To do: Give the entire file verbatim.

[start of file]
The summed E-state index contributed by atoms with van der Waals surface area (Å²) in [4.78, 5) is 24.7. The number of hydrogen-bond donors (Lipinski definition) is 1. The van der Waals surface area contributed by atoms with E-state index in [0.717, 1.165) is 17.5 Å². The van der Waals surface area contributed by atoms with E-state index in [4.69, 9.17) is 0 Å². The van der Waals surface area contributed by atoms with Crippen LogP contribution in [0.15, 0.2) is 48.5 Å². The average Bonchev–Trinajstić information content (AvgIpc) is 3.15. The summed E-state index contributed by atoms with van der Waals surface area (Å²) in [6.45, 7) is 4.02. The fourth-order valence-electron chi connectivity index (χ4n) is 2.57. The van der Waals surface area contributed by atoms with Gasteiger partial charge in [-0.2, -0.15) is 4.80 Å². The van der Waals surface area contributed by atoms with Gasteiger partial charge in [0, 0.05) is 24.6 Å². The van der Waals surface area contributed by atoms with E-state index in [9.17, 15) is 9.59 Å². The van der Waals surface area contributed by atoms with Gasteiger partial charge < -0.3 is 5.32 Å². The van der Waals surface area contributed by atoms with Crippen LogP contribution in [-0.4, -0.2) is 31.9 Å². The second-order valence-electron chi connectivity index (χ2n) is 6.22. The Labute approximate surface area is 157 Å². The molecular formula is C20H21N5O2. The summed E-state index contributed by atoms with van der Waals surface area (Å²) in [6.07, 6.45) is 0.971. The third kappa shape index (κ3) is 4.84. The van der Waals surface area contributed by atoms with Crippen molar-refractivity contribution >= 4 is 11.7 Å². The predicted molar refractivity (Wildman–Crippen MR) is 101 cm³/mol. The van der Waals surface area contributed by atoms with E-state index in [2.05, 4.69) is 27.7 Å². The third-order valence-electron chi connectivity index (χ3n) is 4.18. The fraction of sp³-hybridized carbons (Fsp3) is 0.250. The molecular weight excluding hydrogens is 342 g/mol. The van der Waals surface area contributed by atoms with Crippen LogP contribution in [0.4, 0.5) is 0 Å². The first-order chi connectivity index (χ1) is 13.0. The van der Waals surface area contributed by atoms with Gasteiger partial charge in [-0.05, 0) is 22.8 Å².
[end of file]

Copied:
The summed E-state index contributed by atoms with van der Waals surface area (Å²) in [4.78, 5) is 24.7. The number of hydrogen-bond donors (Lipinski definition) is 1. The van der Waals surface area contributed by atoms with E-state index in [0.717, 1.165) is 17.5 Å². The van der Waals surface area contributed by atoms with E-state index in [4.69, 9.17) is 0 Å². The van der Waals surface area contributed by atoms with Crippen LogP contribution in [0.15, 0.2) is 48.5 Å². The average Bonchev–Trinajstić information content (AvgIpc) is 3.15. The summed E-state index contributed by atoms with van der Waals surface area (Å²) in [6.45, 7) is 4.02. The fourth-order valence-electron chi connectivity index (χ4n) is 2.57. The van der Waals surface area contributed by atoms with Gasteiger partial charge in [-0.2, -0.15) is 4.80 Å². The van der Waals surface area contributed by atoms with Gasteiger partial charge in [0, 0.05) is 24.6 Å². The van der Waals surface area contributed by atoms with E-state index in [9.17, 15) is 9.59 Å². The van der Waals surface area contributed by atoms with Gasteiger partial charge < -0.3 is 5.32 Å². The van der Waals surface area contributed by atoms with Crippen LogP contribution in [-0.4, -0.2) is 31.9 Å². The second-order valence-electron chi connectivity index (χ2n) is 6.22. The Labute approximate surface area is 157 Å². The molecular formula is C20H21N5O2. The summed E-state index contributed by atoms with van der Waals surface area (Å²) in [6.07, 6.45) is 0.971. The third kappa shape index (κ3) is 4.84. The van der Waals surface area contributed by atoms with Crippen molar-refractivity contribution >= 4 is 11.7 Å². The predicted molar refractivity (Wildman–Crippen MR) is 101 cm³/mol. The van der Waals surface area contributed by atoms with E-state index in [2.05, 4.69) is 27.7 Å². The third-order valence-electron chi connectivity index (χ3n) is 4.18. The fraction of sp³-hybridized carbons (Fsp3) is 0.250. The molecular weight excluding hydrogens is 342 g/mol. The van der Waals surface area contributed by atoms with Crippen LogP contribution in [0.4, 0.5) is 0 Å². The first-order chi connectivity index (χ1) is 13.0. The van der Waals surface area contributed by atoms with Gasteiger partial charge in [-0.05, 0) is 22.8 Å².